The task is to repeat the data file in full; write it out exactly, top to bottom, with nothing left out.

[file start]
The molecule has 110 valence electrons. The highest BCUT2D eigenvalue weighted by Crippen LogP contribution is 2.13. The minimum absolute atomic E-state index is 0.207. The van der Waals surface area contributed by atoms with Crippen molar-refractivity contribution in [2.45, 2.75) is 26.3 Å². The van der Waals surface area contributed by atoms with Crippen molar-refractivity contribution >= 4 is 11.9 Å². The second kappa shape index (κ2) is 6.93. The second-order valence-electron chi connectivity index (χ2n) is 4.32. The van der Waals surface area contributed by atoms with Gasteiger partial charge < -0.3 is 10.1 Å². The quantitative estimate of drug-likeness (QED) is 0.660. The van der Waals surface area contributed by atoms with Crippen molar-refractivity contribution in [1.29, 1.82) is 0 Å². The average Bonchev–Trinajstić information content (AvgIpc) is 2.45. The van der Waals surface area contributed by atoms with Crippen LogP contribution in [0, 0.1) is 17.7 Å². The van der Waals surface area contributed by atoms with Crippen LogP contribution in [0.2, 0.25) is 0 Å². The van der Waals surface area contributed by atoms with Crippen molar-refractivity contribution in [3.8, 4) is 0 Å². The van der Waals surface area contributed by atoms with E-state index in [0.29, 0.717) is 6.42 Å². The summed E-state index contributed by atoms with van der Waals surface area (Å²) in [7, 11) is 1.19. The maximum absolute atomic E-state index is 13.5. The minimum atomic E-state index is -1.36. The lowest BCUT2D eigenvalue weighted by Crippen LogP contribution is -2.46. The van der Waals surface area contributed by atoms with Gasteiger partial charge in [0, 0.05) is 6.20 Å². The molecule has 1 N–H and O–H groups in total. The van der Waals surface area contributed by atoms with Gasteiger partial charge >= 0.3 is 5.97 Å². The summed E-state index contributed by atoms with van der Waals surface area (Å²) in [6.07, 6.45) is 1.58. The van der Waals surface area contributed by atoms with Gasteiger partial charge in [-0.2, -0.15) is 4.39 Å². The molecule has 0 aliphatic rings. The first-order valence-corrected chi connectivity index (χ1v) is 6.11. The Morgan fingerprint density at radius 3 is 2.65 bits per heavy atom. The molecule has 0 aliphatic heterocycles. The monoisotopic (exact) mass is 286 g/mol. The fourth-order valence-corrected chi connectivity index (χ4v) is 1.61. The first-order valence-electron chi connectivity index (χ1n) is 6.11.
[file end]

The molecule has 110 valence electrons. The highest BCUT2D eigenvalue weighted by Crippen LogP contribution is 2.13. The minimum absolute atomic E-state index is 0.207. The van der Waals surface area contributed by atoms with Crippen molar-refractivity contribution in [2.45, 2.75) is 26.3 Å². The van der Waals surface area contributed by atoms with Crippen molar-refractivity contribution >= 4 is 11.9 Å². The second kappa shape index (κ2) is 6.93. The second-order valence-electron chi connectivity index (χ2n) is 4.32. The van der Waals surface area contributed by atoms with Gasteiger partial charge < -0.3 is 10.1 Å². The quantitative estimate of drug-likeness (QED) is 0.660. The van der Waals surface area contributed by atoms with Crippen molar-refractivity contribution in [1.29, 1.82) is 0 Å². The average Bonchev–Trinajstić information content (AvgIpc) is 2.45. The van der Waals surface area contributed by atoms with Crippen LogP contribution in [0, 0.1) is 17.7 Å². The van der Waals surface area contributed by atoms with Crippen LogP contribution in [0.2, 0.25) is 0 Å². The van der Waals surface area contributed by atoms with Crippen molar-refractivity contribution in [3.8, 4) is 0 Å². The van der Waals surface area contributed by atoms with E-state index in [0.29, 0.717) is 6.42 Å². The summed E-state index contributed by atoms with van der Waals surface area (Å²) in [7, 11) is 1.19. The maximum absolute atomic E-state index is 13.5. The minimum atomic E-state index is -1.36. The lowest BCUT2D eigenvalue weighted by Crippen LogP contribution is -2.46. The van der Waals surface area contributed by atoms with Gasteiger partial charge in [0, 0.05) is 6.20 Å². The molecule has 1 N–H and O–H groups in total. The van der Waals surface area contributed by atoms with Gasteiger partial charge >= 0.3 is 5.97 Å². The summed E-state index contributed by atoms with van der Waals surface area (Å²) in [6.07, 6.45) is 1.58. The van der Waals surface area contributed by atoms with Gasteiger partial charge in [-0.2, -0.15) is 4.39 Å². The molecule has 0 aliphatic rings. The first-order valence-corrected chi connectivity index (χ1v) is 6.11. The Morgan fingerprint density at radius 3 is 2.65 bits per heavy atom. The molecule has 0 aliphatic heterocycles. The monoisotopic (exact) mass is 286 g/mol. The fourth-order valence-corrected chi connectivity index (χ4v) is 1.61. The first-order valence-electron chi connectivity index (χ1n) is 6.11.